Racism and Health

A series of studies and resources examining the effects of racism on health in the United States.

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Studies suggest that racism, spanning systems from medical care to the criminal justice system, adversely affects health in multiple ways. In particular, some minority groups are at increased risk of heart disease, stroke, diabetes, low birth weight or premature birth and other serious conditions.

How do racism and discrimination affect health?

All stress takes a toll on health, but researchers have found that discrimination against racial and ethnic minorities can negatively affect health over lifetimes and across generations.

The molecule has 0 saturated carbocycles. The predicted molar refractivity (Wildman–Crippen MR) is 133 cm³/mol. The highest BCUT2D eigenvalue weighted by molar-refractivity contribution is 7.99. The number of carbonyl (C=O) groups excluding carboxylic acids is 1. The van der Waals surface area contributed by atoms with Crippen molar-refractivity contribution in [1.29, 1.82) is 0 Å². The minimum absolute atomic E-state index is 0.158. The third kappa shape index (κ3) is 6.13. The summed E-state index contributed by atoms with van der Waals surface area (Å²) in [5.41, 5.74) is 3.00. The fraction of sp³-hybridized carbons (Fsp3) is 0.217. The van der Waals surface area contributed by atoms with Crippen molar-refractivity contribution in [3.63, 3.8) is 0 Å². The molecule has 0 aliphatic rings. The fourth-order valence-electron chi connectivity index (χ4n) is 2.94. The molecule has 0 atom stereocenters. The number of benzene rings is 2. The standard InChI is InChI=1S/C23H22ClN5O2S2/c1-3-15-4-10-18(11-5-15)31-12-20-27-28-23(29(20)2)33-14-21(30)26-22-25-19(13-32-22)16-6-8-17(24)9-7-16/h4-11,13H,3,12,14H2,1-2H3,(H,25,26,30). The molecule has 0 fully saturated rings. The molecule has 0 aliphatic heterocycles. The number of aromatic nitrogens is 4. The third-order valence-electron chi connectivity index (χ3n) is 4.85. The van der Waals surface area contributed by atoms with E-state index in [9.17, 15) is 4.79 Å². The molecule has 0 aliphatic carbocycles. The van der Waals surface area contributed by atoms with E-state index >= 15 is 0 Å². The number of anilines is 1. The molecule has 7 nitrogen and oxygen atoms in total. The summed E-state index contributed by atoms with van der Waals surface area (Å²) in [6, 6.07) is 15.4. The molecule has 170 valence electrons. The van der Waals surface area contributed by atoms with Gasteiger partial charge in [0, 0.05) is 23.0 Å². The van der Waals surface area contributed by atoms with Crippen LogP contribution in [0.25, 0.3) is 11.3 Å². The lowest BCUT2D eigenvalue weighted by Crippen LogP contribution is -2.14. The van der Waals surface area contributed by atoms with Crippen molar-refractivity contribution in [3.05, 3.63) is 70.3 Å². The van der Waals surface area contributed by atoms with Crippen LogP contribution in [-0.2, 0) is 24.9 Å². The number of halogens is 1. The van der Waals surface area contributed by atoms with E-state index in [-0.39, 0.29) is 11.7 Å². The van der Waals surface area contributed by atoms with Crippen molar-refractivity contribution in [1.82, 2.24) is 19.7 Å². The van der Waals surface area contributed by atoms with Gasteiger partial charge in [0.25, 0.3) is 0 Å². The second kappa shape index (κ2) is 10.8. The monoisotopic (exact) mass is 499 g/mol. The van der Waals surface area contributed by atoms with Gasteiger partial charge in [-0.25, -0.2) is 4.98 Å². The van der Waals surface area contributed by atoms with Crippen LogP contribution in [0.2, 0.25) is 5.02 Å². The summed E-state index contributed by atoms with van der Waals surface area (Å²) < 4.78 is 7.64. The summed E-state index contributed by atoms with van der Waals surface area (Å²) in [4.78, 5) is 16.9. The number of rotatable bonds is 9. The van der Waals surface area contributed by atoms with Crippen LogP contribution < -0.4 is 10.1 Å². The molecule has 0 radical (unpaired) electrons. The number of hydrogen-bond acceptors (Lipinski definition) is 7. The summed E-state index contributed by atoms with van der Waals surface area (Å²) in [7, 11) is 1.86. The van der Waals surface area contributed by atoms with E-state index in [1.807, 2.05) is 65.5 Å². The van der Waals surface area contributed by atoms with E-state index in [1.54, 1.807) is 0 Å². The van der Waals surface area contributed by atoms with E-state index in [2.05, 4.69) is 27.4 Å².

Some of this is economic: Blacks, American Indians, Hispanics, Pacific Islanders and some Asian groups have been disadvantaged throughout U.S. history, by way of legal exclusion from employment, educational opportunities and property ownership. But findings from studies in the United States and other countries have found that perceived racial/ethnic bias—and the resulting toxic stress—makes an additional contribution to racial or ethnic disparities in health.

To reach a Culture of Health, we must lift the barriers of racism to ensure that everyone has the opportunity to be as healthy as possible.

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Achieving Health Equity

In a Culture of Health, everyone has the opportunity to live a healthier life, no matter who we are, where we live, or how much money we make.

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